IBM’s Cinnamon Sweetens Content Management


IBM said it is using
XML to make Web and digital content easier to find in repositories.


To do this, engineers in the systems vendor’s Silicon Valley Labs said this
week they are sprinkling its content management software with Project
Cinnamon, a homegrown technology that simplifies the management of XML
content by automating the modeling of data and document reception.


According to a company statement, IBM will add Cinnamon to the next version
of DB2 Content Manager, which is currently in beta and will be rolled out
before year’s end to give business users a more synchronized view of
business data.


Cinnamon features a new XML Schema mapping tool for the administration level
that allows DB2 to export items from one content management system to another. Unveiled
as a research project last June, Cinnamon is an extension of
earlier work, code-named Clio, to support XML in DB2.


IBM’s advancement in the multibillion dollar space for shepherding content
is another indication that software makers are finding ways to make their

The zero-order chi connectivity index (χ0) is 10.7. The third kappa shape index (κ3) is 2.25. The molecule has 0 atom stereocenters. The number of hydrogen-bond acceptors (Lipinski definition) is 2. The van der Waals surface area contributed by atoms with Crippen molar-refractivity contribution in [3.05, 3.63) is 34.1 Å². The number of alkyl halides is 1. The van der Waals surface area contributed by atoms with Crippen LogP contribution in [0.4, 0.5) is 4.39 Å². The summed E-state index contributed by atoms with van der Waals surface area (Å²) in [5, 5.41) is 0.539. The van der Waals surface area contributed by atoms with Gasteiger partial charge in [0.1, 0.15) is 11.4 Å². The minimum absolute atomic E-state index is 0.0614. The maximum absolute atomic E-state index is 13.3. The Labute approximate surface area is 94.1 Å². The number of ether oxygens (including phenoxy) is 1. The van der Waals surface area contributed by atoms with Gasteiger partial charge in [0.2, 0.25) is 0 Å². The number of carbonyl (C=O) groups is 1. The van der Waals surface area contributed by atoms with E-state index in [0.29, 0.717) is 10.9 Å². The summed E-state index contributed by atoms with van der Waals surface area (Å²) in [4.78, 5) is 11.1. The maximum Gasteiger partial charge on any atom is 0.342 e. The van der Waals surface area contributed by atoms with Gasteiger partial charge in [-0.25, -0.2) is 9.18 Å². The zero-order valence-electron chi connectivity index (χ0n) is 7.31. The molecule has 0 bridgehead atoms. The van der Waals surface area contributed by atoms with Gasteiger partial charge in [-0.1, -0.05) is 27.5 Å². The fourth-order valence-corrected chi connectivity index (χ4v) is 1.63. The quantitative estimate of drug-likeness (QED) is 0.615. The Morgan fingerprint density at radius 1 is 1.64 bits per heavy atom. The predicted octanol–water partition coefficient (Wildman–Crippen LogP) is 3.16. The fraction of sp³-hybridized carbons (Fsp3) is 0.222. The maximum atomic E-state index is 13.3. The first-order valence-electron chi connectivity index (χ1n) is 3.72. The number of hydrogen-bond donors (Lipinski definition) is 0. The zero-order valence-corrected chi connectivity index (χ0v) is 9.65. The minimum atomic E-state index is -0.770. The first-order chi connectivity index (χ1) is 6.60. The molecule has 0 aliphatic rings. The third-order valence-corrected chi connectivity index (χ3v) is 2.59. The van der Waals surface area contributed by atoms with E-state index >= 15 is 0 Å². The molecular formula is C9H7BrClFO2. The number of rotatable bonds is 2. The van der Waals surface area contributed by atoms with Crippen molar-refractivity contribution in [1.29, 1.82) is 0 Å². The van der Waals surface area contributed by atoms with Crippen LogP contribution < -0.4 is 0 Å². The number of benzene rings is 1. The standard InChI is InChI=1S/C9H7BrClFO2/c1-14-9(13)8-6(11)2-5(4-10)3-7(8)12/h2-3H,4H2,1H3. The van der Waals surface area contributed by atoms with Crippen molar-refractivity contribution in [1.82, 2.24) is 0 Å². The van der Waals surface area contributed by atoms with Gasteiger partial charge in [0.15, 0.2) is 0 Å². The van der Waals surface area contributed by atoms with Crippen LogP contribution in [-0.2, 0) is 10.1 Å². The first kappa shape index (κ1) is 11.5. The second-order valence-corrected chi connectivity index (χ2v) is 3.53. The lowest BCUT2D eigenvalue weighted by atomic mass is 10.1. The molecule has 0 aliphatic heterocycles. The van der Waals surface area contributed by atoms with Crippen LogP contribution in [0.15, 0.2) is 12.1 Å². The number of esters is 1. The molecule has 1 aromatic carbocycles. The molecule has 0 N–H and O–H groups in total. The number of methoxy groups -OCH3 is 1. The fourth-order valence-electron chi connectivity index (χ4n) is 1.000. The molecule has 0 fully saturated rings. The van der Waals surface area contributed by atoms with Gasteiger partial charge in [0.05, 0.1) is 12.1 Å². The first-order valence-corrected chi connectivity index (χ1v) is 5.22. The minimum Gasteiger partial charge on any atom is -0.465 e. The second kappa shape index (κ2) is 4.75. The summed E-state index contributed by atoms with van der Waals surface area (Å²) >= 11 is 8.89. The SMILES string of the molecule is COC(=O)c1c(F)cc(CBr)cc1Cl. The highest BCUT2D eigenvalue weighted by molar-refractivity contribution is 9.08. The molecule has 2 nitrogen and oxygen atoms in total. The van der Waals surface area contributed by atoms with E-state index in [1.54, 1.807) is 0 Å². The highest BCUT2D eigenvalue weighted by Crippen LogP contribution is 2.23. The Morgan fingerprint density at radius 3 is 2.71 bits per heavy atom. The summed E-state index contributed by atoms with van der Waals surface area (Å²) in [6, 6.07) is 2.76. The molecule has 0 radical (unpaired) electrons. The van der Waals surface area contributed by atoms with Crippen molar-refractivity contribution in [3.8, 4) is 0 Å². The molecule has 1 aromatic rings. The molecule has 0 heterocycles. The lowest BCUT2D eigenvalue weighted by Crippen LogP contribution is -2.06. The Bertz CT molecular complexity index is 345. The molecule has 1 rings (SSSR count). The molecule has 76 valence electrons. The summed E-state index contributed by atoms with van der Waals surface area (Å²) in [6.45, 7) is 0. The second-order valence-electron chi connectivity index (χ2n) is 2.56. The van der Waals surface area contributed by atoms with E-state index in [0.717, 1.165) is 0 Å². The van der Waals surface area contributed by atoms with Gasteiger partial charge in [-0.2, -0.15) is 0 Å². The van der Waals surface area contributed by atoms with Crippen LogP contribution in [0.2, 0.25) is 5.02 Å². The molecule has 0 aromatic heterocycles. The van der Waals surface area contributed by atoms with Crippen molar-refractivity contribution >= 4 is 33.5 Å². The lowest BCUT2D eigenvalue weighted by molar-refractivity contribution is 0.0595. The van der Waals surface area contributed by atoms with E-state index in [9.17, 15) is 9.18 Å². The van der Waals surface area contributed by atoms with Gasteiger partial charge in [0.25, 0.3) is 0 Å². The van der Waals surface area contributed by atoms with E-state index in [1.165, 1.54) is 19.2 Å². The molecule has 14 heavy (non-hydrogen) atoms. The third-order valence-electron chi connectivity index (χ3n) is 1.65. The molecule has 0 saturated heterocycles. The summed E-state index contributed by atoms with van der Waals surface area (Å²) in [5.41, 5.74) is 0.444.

products valuable commodities in an industry beset by complex record-keeping
regulations.


The prospect of being able to call up files no matter what repository they
sit in has information managers — and the vendors who cater to
them — buzzing.


Using this fact and its increased XML support to its advantage, IBM is
making it easier for distributed applications to be exchanged with enterprise
content management systems. Specifically, IBM is using Web services
to make it easier for developers to program and
integrate applications in DB2 Content Manager.


This could be an important move in a sea of maneuvers from competitors EMC,

its Documentum division and other market leaders, such as Interwoven and
FileNet. FileNet recently unveiled its XML Web Services product to provide
rich content and business process management functionality for ECM
applications.


The software publishes WSDL descriptions and support for Web
services operations from a variety of clients, including J2EE and Microsoft
.NET.


In the meantime, IBM products, such as WebSphere Process Choreographer and
WebSphere/Rational graphical application development tools, offer content
management and collaboration services as key components of IBM’s information
management stack.


In addition to new XML capabilities, IBM is also looking to develop a
content access interface and Java-based content
repository based on JSR170 standards. The company will use the Java Content
Repository API to provide standard access to content repositories.

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